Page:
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2.4. Experimental model ICS-4 The fourth ICS system with asymmetric CPC reflector is the model ICS-4, which is shown in Fig. 4 and has a small parabolic reflector (C⬘A⬘) at the system top the same as model ICS-1 and thermal insulation that covers 3/8 of its storage cylindrical surface. Both models ICS-3 and ICS-4 are of smaller system depth than models ICS1 and ICS-2 and the main reflector (ABC) of model ICS-4 is of the same geometry to that of model ICS-3, consisting of a parabolic part (AB) and an involute part (BC). Model ICS-4 has the smallest aperture width Wa = [AA⬘] among the four models, but it has the best thermal protection regarding the storage cylindrical surface. The focal length f 1 = [BE] of the main parabolic reflector is the same as model ICS-3 and the focal length f 2 = [DE] of the upper parabolic reflector part is the same as model ICS-1. Angles ym, wm are the same as those of model ICS-3 and jm the same as model ICS-1. 2.5. Comparative models STS and FPTU We consider that the four ICS systems with the asymmetric CPC reflector should be compared to an ICS system with symmetric CPC reflector and also to a FPTU solar water heater. The cross section of the ICS system with symmetric CPC reflector (model STS) is shown in Fig. 5, consists of two parabolic (AB), (DA⬘) and two involute (BC), (C⬘D) parts, has acceptance angle a = 90o and 1/4 thermally insulated storage tank. The focal lengths of the two parabolas are f 1 = [BE] = f 2 = [DE⬘] = pRT / 2. Angles ym, wm are, respectively 63.91°, 90° with the same values for y⬘m, w⬘m of the upper reflector part. The geometry of the reflector parts (ABC) and (C⬘DA⬘) considering the rectangular axis system O,x,y and the parameters RT, w, y, y⬘, w, w⬘ are the following: Parabolic part (AB)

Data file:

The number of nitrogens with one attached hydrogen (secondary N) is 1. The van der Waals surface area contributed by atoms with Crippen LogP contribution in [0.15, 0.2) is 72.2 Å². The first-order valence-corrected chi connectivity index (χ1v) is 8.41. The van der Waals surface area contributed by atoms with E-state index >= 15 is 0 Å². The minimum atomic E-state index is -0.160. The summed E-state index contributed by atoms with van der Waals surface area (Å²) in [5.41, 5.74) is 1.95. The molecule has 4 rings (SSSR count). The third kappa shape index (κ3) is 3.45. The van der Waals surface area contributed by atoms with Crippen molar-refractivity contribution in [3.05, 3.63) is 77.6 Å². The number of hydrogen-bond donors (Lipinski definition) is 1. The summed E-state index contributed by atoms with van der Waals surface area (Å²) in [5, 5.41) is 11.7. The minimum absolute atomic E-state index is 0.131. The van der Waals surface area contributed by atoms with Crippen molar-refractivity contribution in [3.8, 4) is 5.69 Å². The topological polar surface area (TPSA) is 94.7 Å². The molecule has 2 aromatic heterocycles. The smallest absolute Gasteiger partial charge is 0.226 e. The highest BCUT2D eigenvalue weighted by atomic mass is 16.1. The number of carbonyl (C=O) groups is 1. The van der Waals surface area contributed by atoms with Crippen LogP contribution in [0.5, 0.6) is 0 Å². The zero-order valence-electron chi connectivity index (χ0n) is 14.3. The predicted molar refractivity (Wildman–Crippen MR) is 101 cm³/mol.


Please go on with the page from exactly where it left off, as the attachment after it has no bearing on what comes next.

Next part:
x ⫽ ⫺RT[1 ⫹ π siny / (1 ⫹ cosy)] y ⫽ ⫺RT π cosy / (1 ⫹ cosy)